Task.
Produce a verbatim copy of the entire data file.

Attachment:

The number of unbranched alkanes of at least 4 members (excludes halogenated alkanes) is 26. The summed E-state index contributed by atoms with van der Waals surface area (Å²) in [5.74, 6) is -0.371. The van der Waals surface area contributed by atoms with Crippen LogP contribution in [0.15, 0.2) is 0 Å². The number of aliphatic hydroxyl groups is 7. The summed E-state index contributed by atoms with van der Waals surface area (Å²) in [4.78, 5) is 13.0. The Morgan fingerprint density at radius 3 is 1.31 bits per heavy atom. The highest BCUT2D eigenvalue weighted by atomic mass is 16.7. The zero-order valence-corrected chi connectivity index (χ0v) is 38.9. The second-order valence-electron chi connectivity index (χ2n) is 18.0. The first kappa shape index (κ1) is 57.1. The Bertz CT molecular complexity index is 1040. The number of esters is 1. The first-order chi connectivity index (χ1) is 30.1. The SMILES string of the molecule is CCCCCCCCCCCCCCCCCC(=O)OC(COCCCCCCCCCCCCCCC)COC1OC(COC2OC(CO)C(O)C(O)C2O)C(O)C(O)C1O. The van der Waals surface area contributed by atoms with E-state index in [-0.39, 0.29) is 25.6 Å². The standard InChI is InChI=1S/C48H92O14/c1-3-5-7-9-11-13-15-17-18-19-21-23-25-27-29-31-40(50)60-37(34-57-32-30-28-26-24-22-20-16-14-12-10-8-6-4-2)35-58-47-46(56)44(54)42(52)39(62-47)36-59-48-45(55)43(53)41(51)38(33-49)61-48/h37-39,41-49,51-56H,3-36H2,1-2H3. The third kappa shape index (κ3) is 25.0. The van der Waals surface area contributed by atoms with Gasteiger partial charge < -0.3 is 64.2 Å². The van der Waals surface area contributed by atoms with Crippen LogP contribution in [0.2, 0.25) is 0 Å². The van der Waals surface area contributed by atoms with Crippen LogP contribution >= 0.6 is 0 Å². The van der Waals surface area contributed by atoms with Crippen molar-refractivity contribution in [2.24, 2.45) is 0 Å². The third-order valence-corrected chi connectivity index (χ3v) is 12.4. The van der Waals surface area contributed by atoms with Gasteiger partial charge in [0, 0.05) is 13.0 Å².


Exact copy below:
The number of unbranched alkanes of at least 4 members (excludes halogenated alkanes) is 26. The summed E-state index contributed by atoms with van der Waals surface area (Å²) in [5.74, 6) is -0.371. The van der Waals surface area contributed by atoms with Crippen LogP contribution in [0.15, 0.2) is 0 Å². The number of aliphatic hydroxyl groups is 7. The summed E-state index contributed by atoms with van der Waals surface area (Å²) in [4.78, 5) is 13.0. The Morgan fingerprint density at radius 3 is 1.31 bits per heavy atom. The highest BCUT2D eigenvalue weighted by atomic mass is 16.7. The zero-order valence-corrected chi connectivity index (χ0v) is 38.9. The second-order valence-electron chi connectivity index (χ2n) is 18.0. The first kappa shape index (κ1) is 57.1. The Bertz CT molecular complexity index is 1040. The number of esters is 1. The first-order chi connectivity index (χ1) is 30.1. The SMILES string of the molecule is CCCCCCCCCCCCCCCCCC(=O)OC(COCCCCCCCCCCCCCCC)COC1OC(COC2OC(CO)C(O)C(O)C2O)C(O)C(O)C1O. The van der Waals surface area contributed by atoms with E-state index in [-0.39, 0.29) is 25.6 Å². The standard InChI is InChI=1S/C48H92O14/c1-3-5-7-9-11-13-15-17-18-19-21-23-25-27-29-31-40(50)60-37(34-57-32-30-28-26-24-22-20-16-14-12-10-8-6-4-2)35-58-47-46(56)44(54)42(52)39(62-47)36-59-48-45(55)43(53)41(51)38(33-49)61-48/h37-39,41-49,51-56H,3-36H2,1-2H3. The third kappa shape index (κ3) is 25.0. The van der Waals surface area contributed by atoms with Gasteiger partial charge < -0.3 is 64.2 Å². The van der Waals surface area contributed by atoms with Crippen LogP contribution in [0.2, 0.25) is 0 Å². The van der Waals surface area contributed by atoms with Crippen LogP contribution >= 0.6 is 0 Å². The van der Waals surface area contributed by atoms with Crippen molar-refractivity contribution in [2.24, 2.45) is 0 Å². The third-order valence-corrected chi connectivity index (χ3v) is 12.4. The van der Waals surface area contributed by atoms with Gasteiger partial charge in [0, 0.05) is 13.0 Å².